The Jersey was the most noted of the floating British prisons in the American Revolution. She was the hulk of a 64-gun ship lately dismantled, and placed in Wallabout Bay near the present Brooklyn Navy Yard. Sometimes more than a thousand prisoners were confined in her at one time, where they suffered indescribable horrors from unwholesome food, foul air, filth, and vermin, and from smallpox, dysentery and prison fever, that slew them by scores. Their treatment was often brutal in the extreme, and despair reigned there almost continually. Every night, the living, the dying, and the dead were huddled together. At sunset each day was heard the savage order, accompanied by horrid imprecations-"Down, rebels, down!" and in the morning the significant cry- "Rebels, turn out your dead!" The dead were then selected from the living, sewed up in blankets, taken upon deck, carried on shore and buried in shallow graves. Full eleven thousand victims were taken from the Jersey, and so buried, during the war. Their bones were gathered and placed in a vault by the Tammany Society of New York in 1808, with imposing ceremonies. That vault is at the southwestern corner of the Navy Yard, where their remains still rest. Several years ago a magnificent monument dedicated to the martyrs of the British prisons and prison-ships was erected in Trinity Churchyard, near Broadway, at a point over which speculators were trying to extend Albany street through the property of that corporation. The street was not opened. So patriotism triumphed over greed.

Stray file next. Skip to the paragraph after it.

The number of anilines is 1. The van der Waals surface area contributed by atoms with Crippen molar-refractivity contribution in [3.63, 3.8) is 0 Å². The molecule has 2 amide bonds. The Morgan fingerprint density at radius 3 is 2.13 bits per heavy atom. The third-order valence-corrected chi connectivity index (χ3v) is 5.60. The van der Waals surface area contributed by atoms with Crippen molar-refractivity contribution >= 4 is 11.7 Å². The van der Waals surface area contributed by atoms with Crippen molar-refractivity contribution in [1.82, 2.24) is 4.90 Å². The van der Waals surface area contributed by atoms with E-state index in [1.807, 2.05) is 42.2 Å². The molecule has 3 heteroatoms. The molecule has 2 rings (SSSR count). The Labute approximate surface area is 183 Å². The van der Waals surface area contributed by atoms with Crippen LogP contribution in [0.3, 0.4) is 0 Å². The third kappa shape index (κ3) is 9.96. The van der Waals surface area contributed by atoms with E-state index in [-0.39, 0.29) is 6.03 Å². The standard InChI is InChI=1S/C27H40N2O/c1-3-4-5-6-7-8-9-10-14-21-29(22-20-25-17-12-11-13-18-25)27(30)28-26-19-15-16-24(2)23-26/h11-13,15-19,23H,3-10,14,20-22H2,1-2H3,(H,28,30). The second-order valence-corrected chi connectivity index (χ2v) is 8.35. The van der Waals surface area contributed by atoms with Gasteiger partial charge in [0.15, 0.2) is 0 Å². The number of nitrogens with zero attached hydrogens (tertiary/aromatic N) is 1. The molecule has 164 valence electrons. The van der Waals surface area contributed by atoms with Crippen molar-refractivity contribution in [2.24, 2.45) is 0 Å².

Philip Freneau, a contemporary, and sometimes called "the Poet of the Revolution," wrote a long poem, in three cantos, in 1780, entitled The British Prison-ships, in which he assumed the character of one of the victims. He bitterly complained of the American Loyalists or Tories, who bore a conspicuous part in the horrid scenes. Of these he wrote:
"That Britain's rage should dye our plains with gore, And desolation spread through every shore, None e'er could doubt, that her ambition knew- This was to rage and disappointment due; But that those monsters whom our soil maintain'd, Who first drew breath in this devoted land, Like famished wolves should on their country prey, Assist its foes, and wrest our lives away, This shocks belief-and bids our soil disown Such friends, subservient to a bankrupt crown."
He gives the following picture of suffering:
"No masts or sails these crowded ships adorn, Dismal to view, neglected and forlorn! Here nightly ills oppress the imprison'd throng- Dull were our slumbers, and our nights too long- From morn to eve along the decks we lay, Scorch'd into fevers by the solar ray; No friendly awning cast a welcome shade; Once was it promis'd, and was never made. No favors could these sons of death bestow, 'Twas endless cursing, and continual woe; Immortal hatred doth their breasts engage, And this lost empire swells their soul with rage."
The poet referred to the British commissary of prisons in New York, in the following lines:
"Here, generous Britain, generous, as you say, To my parch'd tongue one cooling drop convey; Hell has no mischief like a thirsty throat, Nor one tormentor like your David Sproat."
Return to Our Country, Vol II